During my internet travels recently, I came across a ‘new trend’ in the interior design world, that is Japandi. This is interesting to me because in Australia, Japanese style elements are not overly popular. So what is Japandi style?
In all my years as an interior designer, only one client has asked for a Japanese style home office. At the time this meant, the use of familiar Japanese themes and items. For example, the colour red, Shoji screens, and dark woods. But Japandi is much more interesting than this.
I’m not sure if you’re familiar with the concept of hygge in Scandinavian (mostly Denmark and Norway) interior design? It encompasses a ‘mood of coziness and comfortable conviviality with feelings of wellness and contentment’.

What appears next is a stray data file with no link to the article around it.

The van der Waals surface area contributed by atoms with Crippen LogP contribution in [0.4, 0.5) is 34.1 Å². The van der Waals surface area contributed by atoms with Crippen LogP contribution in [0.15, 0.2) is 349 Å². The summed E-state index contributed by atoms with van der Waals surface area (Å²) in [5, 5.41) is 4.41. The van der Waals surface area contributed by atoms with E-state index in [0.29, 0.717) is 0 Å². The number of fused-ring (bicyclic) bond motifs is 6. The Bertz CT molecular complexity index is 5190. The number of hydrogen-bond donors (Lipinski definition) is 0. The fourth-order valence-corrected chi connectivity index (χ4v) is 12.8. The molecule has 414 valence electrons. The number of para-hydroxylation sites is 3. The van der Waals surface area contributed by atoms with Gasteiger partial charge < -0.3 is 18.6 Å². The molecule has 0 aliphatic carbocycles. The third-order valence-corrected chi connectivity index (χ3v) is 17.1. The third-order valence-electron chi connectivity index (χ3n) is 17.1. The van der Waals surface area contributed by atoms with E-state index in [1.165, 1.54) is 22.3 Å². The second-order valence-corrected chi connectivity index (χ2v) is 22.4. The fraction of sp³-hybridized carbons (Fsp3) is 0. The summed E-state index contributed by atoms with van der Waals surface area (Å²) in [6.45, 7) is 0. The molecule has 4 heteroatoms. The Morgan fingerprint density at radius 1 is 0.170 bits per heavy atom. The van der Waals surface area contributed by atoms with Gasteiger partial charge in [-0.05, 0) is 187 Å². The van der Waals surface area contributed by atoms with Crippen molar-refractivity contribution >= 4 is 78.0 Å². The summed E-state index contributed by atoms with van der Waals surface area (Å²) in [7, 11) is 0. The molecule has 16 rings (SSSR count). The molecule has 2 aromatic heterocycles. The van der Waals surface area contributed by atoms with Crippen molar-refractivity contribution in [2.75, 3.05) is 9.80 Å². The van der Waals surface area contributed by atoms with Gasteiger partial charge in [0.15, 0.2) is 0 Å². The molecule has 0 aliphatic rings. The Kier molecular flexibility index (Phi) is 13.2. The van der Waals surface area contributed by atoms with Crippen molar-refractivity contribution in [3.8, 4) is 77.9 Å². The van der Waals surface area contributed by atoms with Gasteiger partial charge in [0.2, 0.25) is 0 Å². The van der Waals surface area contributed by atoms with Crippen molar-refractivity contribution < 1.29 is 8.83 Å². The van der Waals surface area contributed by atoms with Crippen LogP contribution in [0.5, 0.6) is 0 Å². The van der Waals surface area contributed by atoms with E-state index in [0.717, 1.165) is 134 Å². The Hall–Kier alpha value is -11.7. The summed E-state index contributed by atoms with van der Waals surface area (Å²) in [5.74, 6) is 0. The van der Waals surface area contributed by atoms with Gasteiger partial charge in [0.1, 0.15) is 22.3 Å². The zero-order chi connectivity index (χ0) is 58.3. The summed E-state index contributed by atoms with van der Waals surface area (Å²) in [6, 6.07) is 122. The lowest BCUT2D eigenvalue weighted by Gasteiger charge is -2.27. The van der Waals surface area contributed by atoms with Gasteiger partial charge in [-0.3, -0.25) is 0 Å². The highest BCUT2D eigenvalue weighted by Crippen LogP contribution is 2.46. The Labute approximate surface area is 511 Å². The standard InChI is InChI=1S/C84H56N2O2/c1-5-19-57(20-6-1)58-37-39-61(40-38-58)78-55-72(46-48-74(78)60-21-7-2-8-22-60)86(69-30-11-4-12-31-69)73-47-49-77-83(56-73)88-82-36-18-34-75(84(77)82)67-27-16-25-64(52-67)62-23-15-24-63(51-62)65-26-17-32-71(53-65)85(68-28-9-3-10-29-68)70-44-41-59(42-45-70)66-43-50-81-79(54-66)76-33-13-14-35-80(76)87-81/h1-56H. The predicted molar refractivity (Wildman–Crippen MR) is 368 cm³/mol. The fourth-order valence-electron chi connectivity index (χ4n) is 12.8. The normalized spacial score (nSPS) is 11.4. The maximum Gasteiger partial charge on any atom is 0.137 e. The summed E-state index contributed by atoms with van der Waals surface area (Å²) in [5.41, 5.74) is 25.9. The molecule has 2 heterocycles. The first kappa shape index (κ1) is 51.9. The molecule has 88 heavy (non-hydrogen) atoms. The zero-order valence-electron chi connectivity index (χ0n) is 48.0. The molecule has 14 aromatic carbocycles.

As an interior designer I particularly like working with styles that try to communicate a way of living. Rather than pure aesthetics. Interior design is a visual communication language. But it can also communicate subjective concepts as well. This is a real challenge.
Japandi is a blend of hygge and wabi sabi. Wabi sabi is also a concept ‘centered on the acceptance of transience and imperfection. The aesthetic is sometimes described as one of appreciating beauty that is “imperfect, impermanent, and incomplete” in nature.’
So at the core Japanese and Scandinavian styles have a lot in common. Such as the use of natural materials, minimalism and imperfection. Comfort, function and sustainability are also important principles of Japandi.
Fundamentally each interior design style emanates from cultural history. It’s a reflection of a period time, a way of life and certain values. Interior design aims to honour these styles in a personalised way for each client.
So, fusing concepts in a deeper way, like in Japandi style is exciting. A mesh of east and west, as we’ve seen in Chinoiserie but with a more nuanced and affective outcome.
Photo by Annie Spratt on Unsplash – cover image